Located along the country’s southern tip, Point Pelee National Park’s latitude is equal to that of California’s northern border. This 20-square-km park may be Canada’s smallest national park, but its unique blend of marshes, jungle-like forests, savannah grasslands and beachfront are able to support a diverse range of birds and other wildlife, which make this destination seem somewhere much more exotic than Ontario.
Birds to see
September: Swanson’s thrush, common yellowthroat, marsh wren, Philadelphia vireo, black-billed cuckoo, wood thrush, redstart, ovenbird, red-headed woodpecker, long-billed dowitcher, common snipe, American woodcock, dunlin, pectoral sandpiper juveniles, and nearly 10 types of warblers.
October: Golden-crowned kinglet, dark-eyed junco, purple finch, American pipit, brown-headed cowbird, long-billed dowitcher, common snipe, American woodcock, dunlin, pectoral sandpiper juveniles, turkey vulture, cooper’s hawk, eastern bluebird, American goldfinch, American robin, common grackle, eastern meadowlark, and seven types of sparrows.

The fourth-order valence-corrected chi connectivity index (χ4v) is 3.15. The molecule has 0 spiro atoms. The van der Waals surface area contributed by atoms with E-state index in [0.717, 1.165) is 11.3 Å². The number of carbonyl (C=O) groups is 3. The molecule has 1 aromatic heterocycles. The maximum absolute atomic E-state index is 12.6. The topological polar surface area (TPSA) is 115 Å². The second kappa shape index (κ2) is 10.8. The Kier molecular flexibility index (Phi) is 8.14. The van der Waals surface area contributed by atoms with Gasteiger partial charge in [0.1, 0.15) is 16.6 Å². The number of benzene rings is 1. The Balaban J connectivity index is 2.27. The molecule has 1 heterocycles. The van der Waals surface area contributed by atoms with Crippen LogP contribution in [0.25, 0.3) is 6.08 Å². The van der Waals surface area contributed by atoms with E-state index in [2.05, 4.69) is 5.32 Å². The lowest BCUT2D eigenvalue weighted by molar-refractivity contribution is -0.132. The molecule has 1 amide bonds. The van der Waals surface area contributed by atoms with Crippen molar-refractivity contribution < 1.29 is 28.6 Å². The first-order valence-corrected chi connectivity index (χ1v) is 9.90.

November: Northern saw-whet owl, long-eared owl, red-tailed hawk, red-shouldered hawk, northern goshawk, golden eagle.
How to get there: Considering Point Pelee’s location, it’s likely you’ll be traveling south to get there if you’re in Ontario. Follow Highway 401 southwest to Detroit, exiting at Highway 77, then travelling south for approximately 70 km.